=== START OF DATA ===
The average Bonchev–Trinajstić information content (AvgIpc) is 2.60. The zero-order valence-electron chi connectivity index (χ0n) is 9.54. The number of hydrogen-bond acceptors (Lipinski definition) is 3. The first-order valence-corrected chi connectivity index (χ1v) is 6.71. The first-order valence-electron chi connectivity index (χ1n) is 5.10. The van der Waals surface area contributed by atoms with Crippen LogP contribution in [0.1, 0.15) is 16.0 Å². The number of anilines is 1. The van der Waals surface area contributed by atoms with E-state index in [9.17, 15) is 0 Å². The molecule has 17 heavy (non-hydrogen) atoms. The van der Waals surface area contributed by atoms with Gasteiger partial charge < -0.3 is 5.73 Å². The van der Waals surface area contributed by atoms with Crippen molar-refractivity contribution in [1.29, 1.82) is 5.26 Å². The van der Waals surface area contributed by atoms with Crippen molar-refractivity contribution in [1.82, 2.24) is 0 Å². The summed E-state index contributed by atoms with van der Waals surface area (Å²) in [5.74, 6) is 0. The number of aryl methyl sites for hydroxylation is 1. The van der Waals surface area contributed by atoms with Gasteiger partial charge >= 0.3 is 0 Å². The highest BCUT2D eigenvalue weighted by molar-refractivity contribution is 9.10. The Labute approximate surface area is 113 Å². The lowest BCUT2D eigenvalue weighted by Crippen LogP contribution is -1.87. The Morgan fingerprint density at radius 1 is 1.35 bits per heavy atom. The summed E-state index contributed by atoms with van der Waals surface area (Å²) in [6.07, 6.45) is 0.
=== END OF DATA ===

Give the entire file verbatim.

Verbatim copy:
The average Bonchev–Trinajstić information content (AvgIpc) is 2.60. The zero-order valence-electron chi connectivity index (χ0n) is 9.54. The number of hydrogen-bond acceptors (Lipinski definition) is 3. The first-order valence-corrected chi connectivity index (χ1v) is 6.71. The first-order valence-electron chi connectivity index (χ1n) is 5.10. The van der Waals surface area contributed by atoms with Crippen LogP contribution in [0.1, 0.15) is 16.0 Å². The number of anilines is 1. The van der Waals surface area contributed by atoms with E-state index in [9.17, 15) is 0 Å². The molecule has 17 heavy (non-hydrogen) atoms. The van der Waals surface area contributed by atoms with Gasteiger partial charge < -0.3 is 5.73 Å². The van der Waals surface area contributed by atoms with Crippen molar-refractivity contribution in [1.29, 1.82) is 5.26 Å². The van der Waals surface area contributed by atoms with Crippen molar-refractivity contribution in [1.82, 2.24) is 0 Å². The summed E-state index contributed by atoms with van der Waals surface area (Å²) in [5.74, 6) is 0. The number of aryl methyl sites for hydroxylation is 1. The van der Waals surface area contributed by atoms with Gasteiger partial charge >= 0.3 is 0 Å². The highest BCUT2D eigenvalue weighted by molar-refractivity contribution is 9.10. The Labute approximate surface area is 113 Å². The lowest BCUT2D eigenvalue weighted by Crippen LogP contribution is -1.87. The Morgan fingerprint density at radius 1 is 1.35 bits per heavy atom. The summed E-state index contributed by atoms with van der Waals surface area (Å²) in [6.07, 6.45) is 0.